Cat Goodrich
Faith Presbyterian Church, Baltimore, MD
October 4, 2020

Matthew 21:33-46


Things have been so calm and peaceful this week, I thought we needed a really difficult and violent parable to shake things up. But really, I’ve committed to the discipline of preaching the lectionary, and this is what we got – but I do believe the Bible is a living Word and the Spirit is able to work in and through the text, so…

Here’s how I wish this story had gone:

A farmer planted a vineyard, then leased the land and went away. But he was invested in the productivity of the land, and wanted to see the vines and his tenants thrive. So, he stayed in touch with his renters, offering support for their farming, resources to buy the equipment they needed. When it came time for the harvest – about five years after planting grapevines, by the way, he sent workers to help cut and crush grapes, so that when the wine was finally done and sealed into jars, there was a great feast to celebrate. The landowner came, and sat at table with the tenants and everyone ate their fill. At the end of the night, they toasted their hard work and said, together – we did this!

Or, what if…it had gone like this:

Farmer planted a vineyard and leased his land, and went away. While he was gone, the tenants labored long and hard, and dreamed of owning the land outright. So when it came time for the harvest, they organized. They pooled their resources, mapped their power, and worked together to negotiate with the landowner. When the servants came to collect the rent, the tenants sought to buy the land – one parcel at a time. When the owner refused to sell, the tenants strategized. They complained to the local government about their absentee landlord, and he was levied with fines for unpaid taxes, and fees. They made signs to draw attention to the landlord’s neglect, and made a campaign on social media calling on people to boycott his wine. When he still refused to sell, they created a land trust, and were able to take over unclaimed land in their region, and grow and plant grapes of their own.

But that’s not how this story goes. It isn’t a story about community building or relational organizing to hold absentee landlords accountable. It’s an allegory about Christ himself, one that Jesus tells to the leaders in the Jerusalem temple as the tension between them reaches a boiling point – right before they conspire to have him arrested and killed so that his messianic uprising doesn’t get out of hand. The allegory is fairly clear: God is the landowner, the religious leaders are the tenants who ignore the prophets and who will soon reject Jesus, condemning him to death.

Why does Jesus tell this awful story? What the heck are we supposed to make of it? First, let’s not make the sad mistake of countless Christians before us and misinterpret the story as one that justifies violence of any kind. Those who would use this parable to explain Anti-Semitic views or violence miss the fact that the gospel writer, Matthew, was Jewish. His community of Christ-believers were Jewish, seeking to differentiate themselves within a broader Jewish community by critiquing their own religious leaders for hoarding resources, collaborating with and benefitting from Roman oppression, and rejecting the ministry of Jesus. This parable is part of the gospel writer’s effort to form the identity of his fledgling faith community…to make sense of violence that has already happened to them and to Christ.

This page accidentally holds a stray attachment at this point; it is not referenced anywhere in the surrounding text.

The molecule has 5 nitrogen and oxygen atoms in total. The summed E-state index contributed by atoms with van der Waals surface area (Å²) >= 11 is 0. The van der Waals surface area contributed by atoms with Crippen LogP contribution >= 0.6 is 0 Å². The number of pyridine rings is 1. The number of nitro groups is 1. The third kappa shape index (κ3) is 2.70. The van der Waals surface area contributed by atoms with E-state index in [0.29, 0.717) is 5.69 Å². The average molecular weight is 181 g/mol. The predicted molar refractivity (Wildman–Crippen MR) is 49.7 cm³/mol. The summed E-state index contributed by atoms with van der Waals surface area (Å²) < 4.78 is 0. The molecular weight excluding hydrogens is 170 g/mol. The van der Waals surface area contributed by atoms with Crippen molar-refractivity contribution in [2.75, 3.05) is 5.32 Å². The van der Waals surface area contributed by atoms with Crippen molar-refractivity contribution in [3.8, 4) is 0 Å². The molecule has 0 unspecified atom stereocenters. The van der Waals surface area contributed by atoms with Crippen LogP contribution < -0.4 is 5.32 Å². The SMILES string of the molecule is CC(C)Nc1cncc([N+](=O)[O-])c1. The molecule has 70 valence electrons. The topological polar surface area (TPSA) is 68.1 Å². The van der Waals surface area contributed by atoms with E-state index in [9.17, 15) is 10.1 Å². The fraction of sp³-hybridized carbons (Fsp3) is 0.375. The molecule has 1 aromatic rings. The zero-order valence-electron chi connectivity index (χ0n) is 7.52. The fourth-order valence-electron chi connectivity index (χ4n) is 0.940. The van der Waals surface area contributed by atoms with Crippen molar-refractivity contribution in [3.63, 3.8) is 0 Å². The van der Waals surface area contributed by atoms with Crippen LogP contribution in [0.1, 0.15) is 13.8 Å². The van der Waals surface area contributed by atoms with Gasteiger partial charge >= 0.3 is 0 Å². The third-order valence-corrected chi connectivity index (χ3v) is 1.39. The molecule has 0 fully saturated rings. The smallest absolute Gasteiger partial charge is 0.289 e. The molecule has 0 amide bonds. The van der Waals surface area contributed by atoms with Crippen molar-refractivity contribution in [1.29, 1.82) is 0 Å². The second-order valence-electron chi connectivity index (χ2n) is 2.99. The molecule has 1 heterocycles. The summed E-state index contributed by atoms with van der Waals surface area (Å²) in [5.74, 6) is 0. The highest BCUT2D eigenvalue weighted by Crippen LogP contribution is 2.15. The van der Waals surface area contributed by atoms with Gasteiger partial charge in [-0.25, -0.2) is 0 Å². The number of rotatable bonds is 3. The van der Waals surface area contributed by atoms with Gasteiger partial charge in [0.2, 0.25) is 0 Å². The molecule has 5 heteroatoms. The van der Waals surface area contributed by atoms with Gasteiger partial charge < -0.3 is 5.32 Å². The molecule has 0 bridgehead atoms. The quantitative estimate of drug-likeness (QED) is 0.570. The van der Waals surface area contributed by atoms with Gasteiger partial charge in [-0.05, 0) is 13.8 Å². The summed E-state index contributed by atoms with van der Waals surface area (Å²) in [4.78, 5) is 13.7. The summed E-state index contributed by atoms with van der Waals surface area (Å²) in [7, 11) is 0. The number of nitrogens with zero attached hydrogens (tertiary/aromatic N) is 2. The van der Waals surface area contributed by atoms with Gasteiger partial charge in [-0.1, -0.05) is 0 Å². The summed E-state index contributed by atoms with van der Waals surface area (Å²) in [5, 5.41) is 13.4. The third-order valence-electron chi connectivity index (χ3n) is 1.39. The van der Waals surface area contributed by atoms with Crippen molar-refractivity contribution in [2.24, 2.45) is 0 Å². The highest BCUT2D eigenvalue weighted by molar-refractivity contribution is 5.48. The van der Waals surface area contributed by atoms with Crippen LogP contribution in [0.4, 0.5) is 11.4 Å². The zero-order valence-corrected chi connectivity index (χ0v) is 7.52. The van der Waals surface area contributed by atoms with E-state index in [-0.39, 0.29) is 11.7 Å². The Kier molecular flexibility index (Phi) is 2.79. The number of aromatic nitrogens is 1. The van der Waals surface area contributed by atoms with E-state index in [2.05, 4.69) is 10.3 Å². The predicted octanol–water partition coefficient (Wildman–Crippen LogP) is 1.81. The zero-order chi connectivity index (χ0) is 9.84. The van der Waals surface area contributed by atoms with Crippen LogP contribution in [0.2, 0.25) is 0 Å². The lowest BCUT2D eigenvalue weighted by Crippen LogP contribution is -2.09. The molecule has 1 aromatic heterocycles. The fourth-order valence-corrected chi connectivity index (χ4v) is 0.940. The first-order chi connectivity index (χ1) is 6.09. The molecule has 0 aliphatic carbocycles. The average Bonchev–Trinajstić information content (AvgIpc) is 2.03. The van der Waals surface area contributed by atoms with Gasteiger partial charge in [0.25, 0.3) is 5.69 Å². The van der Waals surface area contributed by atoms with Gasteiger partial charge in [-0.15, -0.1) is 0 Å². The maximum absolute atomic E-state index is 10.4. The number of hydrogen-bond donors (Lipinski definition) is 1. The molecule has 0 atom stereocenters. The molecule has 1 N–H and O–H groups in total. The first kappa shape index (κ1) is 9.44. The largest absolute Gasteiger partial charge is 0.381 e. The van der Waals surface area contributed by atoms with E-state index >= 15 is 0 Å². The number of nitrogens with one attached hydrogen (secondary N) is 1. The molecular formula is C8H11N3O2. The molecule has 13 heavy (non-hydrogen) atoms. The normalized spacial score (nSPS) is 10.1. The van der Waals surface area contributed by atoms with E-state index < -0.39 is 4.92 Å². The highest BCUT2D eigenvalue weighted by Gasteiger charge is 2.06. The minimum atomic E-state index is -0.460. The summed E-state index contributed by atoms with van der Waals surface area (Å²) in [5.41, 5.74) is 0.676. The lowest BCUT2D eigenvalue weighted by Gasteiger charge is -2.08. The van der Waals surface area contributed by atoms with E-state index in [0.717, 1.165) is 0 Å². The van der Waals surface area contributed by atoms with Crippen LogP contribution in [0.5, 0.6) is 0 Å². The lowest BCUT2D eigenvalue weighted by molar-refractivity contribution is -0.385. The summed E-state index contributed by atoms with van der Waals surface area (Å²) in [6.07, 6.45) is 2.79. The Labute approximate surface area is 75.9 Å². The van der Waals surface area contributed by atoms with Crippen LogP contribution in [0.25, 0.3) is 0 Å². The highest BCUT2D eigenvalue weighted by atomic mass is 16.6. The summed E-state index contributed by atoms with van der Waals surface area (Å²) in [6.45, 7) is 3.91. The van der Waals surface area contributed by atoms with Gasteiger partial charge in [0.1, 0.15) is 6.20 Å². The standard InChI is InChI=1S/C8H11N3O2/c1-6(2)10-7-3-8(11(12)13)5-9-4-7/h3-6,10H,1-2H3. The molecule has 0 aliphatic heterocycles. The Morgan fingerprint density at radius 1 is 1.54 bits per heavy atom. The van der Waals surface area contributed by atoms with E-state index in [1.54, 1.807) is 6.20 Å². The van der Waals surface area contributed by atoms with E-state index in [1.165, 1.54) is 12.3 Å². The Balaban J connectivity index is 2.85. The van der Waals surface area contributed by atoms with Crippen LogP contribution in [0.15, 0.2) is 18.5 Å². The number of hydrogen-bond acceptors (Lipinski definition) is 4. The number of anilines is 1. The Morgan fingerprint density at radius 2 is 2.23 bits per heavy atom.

My first or second year in ministry, I made a pilgrimage to the Iona Community. The isle of Iona is a tiny Hebridean island off the western coast of Scotland, where centuries ago monks built a beautiful monastery that became a center for Celtic Christianity. The Iona Community is a more recent development, an ecumenical community committed to peace and justice, the rebuilding of community and the renewal of worship.[1] and I didn’t have a lot of money – I had enough to get there, but not enough to stay there – so instead going to the abbey for a conference, I went to a work week at the Iona Community’s outdoor education center on the isle of Mull. A beautiful, windswept inlet right on the water, Camus is an old quarry – visitors stay in the cold, dark stone dormitories built and used by miners a century ago. My job was to help prepare the garden for spring, turning beds, making paths, planting seedlings, and weeding. My main project during the week, though, was to build an herb spiral. Now if you, like me, have no idea what an herb spiral is, let me illuminate you – it is not bread. It’s an intricately stacked rock wall built into a spiral, filled with soil, so that herbs can be planted in. It creates microclimates for different herbs, providing shade, sun, and drainage at varying amounts. Have you seen rock walls? Some look as if the rocks just fell into place, a satisfying jumble of stone. They are not easy to build. Every single rock has to fit just so with the one underneath. They are precarious if not stacked carefully and solidly. One misplaced stone and the whole wall falls apart.